The statistical package program SPSS 20 (IBM Corp. released 2011. IBM SPSS Statistics for Windows, version 20.0, Armonk, NY: IBM Corp.) was used to evaluate the data. Data were expressed as mean ± standard deviation and in percentages. Continuous variables were investigated using analytical methods (Kolmogorov-Simirnov/Shapiro-Wilk’s test) to determine whether they were normally distributed. The Mann-Whitney U test was used for the non-parametric numerical data, while the Student’s t-test was adopted for the parametric numerical data. Relationships between categorical variables were analyzed by the chi-square test. Bivariate correlations were investigated by the Spearman’s correlation analysis. Univariate and multivariate logistic regression analyzes were performed to identify risk factors that may affect the PCOS group. P<0.05 were accepted as statistically significant.


A total of 96 patients were included in the study, 60.4% of whom were PCOS (n=58) and 39.6% were from the control group (n=38). When the demographic data of both groups were analyzed, gravida and parity were found to be significantly lower in the PCOS group (p<0.05) (Table 1). When the laboratory data of the patients were evaluated, it was observed that the TSH level was statistically significantly lower in the PCOS group (p<0.05). There was no significant difference between the two groups in fasting glucose, fasting insulin, and cholesterol levels, which are cardiovascular risk markers, but Cystatin-C level was found to be high in the PCOS group (p<0.05) (Table 2). When the inflammatory, oxidant, and antioxidant markers of both groups were compared, it was seen that IL-1β, IL-6, TNF-α, and MDA were statistically significantly higher and SOD was low in patients with PCOS (p<0.05) (Table 2).

In the multivariate regression analysis, TNF-α [odds ratio (OR)=1.2, 95% confidence interval (CI)=1.1-1.3], IL-1β (OR=1.1, 95% CI=1.1-1.3), IL-6 (OR=3.9, 95% CI=1.1-13.5) and Cystatin-C (OR=11.7, 95% CI=2.8-98.1) levels were found to be independently high in the PCOS group (Table 3).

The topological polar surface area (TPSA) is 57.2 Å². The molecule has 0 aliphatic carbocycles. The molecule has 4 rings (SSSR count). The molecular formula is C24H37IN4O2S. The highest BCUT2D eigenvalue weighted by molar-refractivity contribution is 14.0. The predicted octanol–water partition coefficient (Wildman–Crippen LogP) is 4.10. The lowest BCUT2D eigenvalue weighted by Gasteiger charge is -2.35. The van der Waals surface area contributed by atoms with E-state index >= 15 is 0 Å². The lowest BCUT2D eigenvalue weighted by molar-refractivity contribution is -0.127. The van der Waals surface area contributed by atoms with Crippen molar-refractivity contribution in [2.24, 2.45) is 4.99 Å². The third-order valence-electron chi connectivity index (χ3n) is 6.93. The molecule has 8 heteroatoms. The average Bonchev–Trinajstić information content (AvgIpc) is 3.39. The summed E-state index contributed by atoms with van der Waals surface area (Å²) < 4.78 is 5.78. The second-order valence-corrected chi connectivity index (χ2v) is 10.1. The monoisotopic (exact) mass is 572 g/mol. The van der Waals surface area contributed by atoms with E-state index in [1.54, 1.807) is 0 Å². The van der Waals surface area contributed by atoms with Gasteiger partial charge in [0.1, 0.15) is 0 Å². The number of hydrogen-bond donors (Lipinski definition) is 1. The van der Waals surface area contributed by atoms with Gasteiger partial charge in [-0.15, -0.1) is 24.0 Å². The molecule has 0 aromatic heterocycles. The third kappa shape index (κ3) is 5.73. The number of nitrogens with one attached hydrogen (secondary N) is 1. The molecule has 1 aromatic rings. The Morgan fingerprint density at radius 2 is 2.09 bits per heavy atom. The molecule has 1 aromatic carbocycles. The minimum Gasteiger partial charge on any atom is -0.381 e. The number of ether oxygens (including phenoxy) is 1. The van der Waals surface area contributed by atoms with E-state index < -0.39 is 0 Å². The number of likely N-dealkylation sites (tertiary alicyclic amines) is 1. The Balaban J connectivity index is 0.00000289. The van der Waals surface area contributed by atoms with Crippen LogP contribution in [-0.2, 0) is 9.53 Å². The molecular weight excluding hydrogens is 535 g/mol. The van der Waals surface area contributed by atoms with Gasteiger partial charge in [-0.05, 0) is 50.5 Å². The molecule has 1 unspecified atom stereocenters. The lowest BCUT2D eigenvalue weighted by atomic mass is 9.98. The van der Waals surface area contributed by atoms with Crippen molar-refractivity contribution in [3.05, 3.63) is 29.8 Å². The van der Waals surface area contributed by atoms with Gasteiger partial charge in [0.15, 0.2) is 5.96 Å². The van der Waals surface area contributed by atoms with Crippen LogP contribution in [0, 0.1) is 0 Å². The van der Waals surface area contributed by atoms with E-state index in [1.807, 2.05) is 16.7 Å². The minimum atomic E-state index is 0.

When the relationship between Cystatin-C elevation and these markers was evaluated (in the bivariate correlation), it was observed that the increase in Cystatin-C was associated with an increase in IL-6 levels (r=0.214, p=0.037) and a decrease in SOD levels (r=-0.280, p=0.006) (Table 4).


This study showed that IL-1β, IL-6, TNF-α, and MDA were significantly higher and SOD was low in patients with PCOS. Again in the study, Cystatin-C, which is a risk factor for cardiovascular diseases, was found to be high in the PCOS group. When the relationship between the elevation of Cystatin-C and inflammatory, oxidant, and antioxidant mediators was evaluated, it was observed that there was a significant correlation with the increase in IL-6 and decrease in SOD.

Studies have shown that Cystatin-C is a good predictor of cardiovascular events(16,17). It has been reported that it may be an indicator of future cardiovascular risk in women with PCOS(11). Çınar et al.(18) stated that increased Cystatin-C levels in patients with PCOS are an early indicator of negative clinical outcomes. Statistically significant negative outcomes in the PCOS group in this study were BMI, WHR, FS, triglyceride, LDL, total cholesterol, estradiol, dehydroepiandrosteno-sulphate, free testosterone, LH, high sensitive C-reactive protein. Gozashti et al. (10) also found high Cystatin-C levels in patients with PCOS. In our study, there was no significant difference between the two groups in terms of fasting glucose, fasting insulin and lipid levels, which are cardiovascular risk factors, while Cystatin-C was found to be high regardless of these risk factors.

TNF-α, IL-1β, IL-6 are markers that show inflammation. Studies have shown that TNF-α is higher in women with PCOS than in the healthy population(19). TNF-α has been particularly associated with insulin resistance and hyperandrogenemia and is higher in follicular fluid than in serum(20,21,22). It has also been stated that high TNF-α levels in patients with PCOS cause the development of type 2 diabetes mellitus (type 2 DM), infertility, atherosclerosis and some cancers(23).